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Inorganics in ocean worlds – a rocky interaction with water

When water interacts with rocks and minerals, it can leach inorganic compounds into solution. In the case of the Earth, for example, this results in the briny, salty, ocean. However, unlike on the Earth, where rain water running off the land is primarily responsible for the salinity of the sea, on ocean worlds such as Enceladus and Europa this is not the case. Instead, interaction between a subsurface ocean and the rocky core it surrounds, produces a salt-rich, briny, ocean within the bodies.

Until recently, such oceans were purely theoretical, the subjects of convincing hypotheses to explain Europa’s interaction with Jupiter’s magnetosphere, or the photometric colours of Saturn’s E ring. However, the Cassini spacecraft’s discovery of a large plume of vapour and ice grains emitting from fractures in Enceladus’ south polar terrain, and, importantly, that a fraction of the ice grains were salt-rich, has confirmed the presence of an extant subsurface ocean within the moon. 5-10 % of the emitted ice grains, including those which are salt-rich, are ejected fast enough from Enceladus, they can enter into orbit around Saturn itself, forming the planet’s large, diffuse, E ring.

The salt-rich grains produce impact ionisation mass spectra classified as Type 3 (Postberg et al. 2009, Postberg et al. 2011) – these have spectral features indicative of the presence of sodium and potassium chloride salts, as well as (hydrogen) carbonate salts (see Figure 1). By recreating the spectra in the laboratory, using different concentrations and mixtures of salts (as shown in Figure 2 for a solution typical of a theoretical ammonia-containing grain), the salinity of the grains, and perhaps of the Enceladean ocean itself, is estimated to be 0.05-0.2 mol/kg of water for NaCl, compared with that of NaCl in Earth’s oceans of ~0.6 mol/kg of water. The formation of particular peaks in the spectra (namely sodium hydroxide, NaOH, and clusters containing it), were found to indicate that the pH (acidity or alkalinity) of the ocean was likely to be alkaline, at around 9.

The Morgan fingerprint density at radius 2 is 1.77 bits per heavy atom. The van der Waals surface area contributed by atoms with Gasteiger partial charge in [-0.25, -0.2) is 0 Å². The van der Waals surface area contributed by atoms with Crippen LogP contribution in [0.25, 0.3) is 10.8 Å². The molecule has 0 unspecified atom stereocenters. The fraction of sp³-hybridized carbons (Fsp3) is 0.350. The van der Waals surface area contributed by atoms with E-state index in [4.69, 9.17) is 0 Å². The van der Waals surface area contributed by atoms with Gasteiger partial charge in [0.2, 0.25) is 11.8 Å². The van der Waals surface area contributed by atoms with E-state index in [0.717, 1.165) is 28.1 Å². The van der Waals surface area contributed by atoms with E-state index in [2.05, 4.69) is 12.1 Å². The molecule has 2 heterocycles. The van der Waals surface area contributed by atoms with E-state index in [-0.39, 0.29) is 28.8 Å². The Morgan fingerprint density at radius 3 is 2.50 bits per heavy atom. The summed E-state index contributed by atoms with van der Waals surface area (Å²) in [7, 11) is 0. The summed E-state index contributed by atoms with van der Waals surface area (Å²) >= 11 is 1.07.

Figure 1: Cassini Cosmic Dust Analyzer mass spectrum of a Type 3 “salt-rich” ice grain, detected in Saturn’s E ring. In this case, the particle contained a small amount of sodium chloride and sodium carbonate. Peaks are labelled with their respective source ion composition. The small C peak arises from CDA’s impact target (Image Credit: Habitat-OASIS Team).

The basic, alkaline, nature of the Enceladean ocean, or at least a part of it, was further shown by the discovery of other inorganic compounds in cosmic dust grains originating from the small moon. Tiny nanometre-sized particles of pure silica (SiO2), originally embedded in E ring grains, which are freed as the ice sputters away, go on to become Saturnian stream particles (Hsu et al., 2015). The formation process of these tiny silica grains, from dissolved silica in the ocean water, occurs only under very specific conditions – temperatures above 50°C and a pH of 8.5-10.5 – typical of hydrothermal systems on Earth and providing another insight into the conditions within Enceladus.


Figure 2: A laboratory laser induced liquid beam ion desorption mass spectrum of ammonium chloride in a sodium carbonate-rich salt matrix solution designed to mimic some Type 3 spectra. The blue labelled peaks, together with the magenta peak, indicate ions generated from the matrix solution, with the ammonium peak shown in red (Image Credit: Habitat-OASIS Team).

Measurements of just a few inorganic compounds within E ring grains have revealed an enormous amount about the warm, habitable conditions within Enceladus. Within Habitat-OASIS we want to find and identify the spectral signatures of other, geochemically-relevant compounds within the large dataset of mass spectra returned during Cassini’s 13 year journey through the Saturnian system. Identifying compounds such as the iron-rich minerals known to catalyse the formation of complex, biologically-relevant compounds on Earth, will provide yet more evidence that Enceladus is a truly welcoming place for the emergence or sustenance of life. To predict the appearance of such inorganic signatures, and understand the concentrations within the grains at which they can be detected, a comprehensive programme of analogue laboratory experiments is underway within the group.

The data from these analogue experiments will be used to predict, and subsequently interpret, the likely results from future missions to ocean worlds, such as those from the SUrface Dust Mass Analyzer (SUDA) instrument onboard the upcoming Europa Clipper mission to Jupiter’s moon Europa. Europa is also believed to possess an internal ocean, potentially containing more water than found in Earth’s oceans. This ocean is expected to be in contact with the rocky mantle of the moon’s core, potentially containing warm, hydrothermal systems similar to those on Earth and Enceladus, and conditions which will also allow the leaching of inorganic material into the ocean.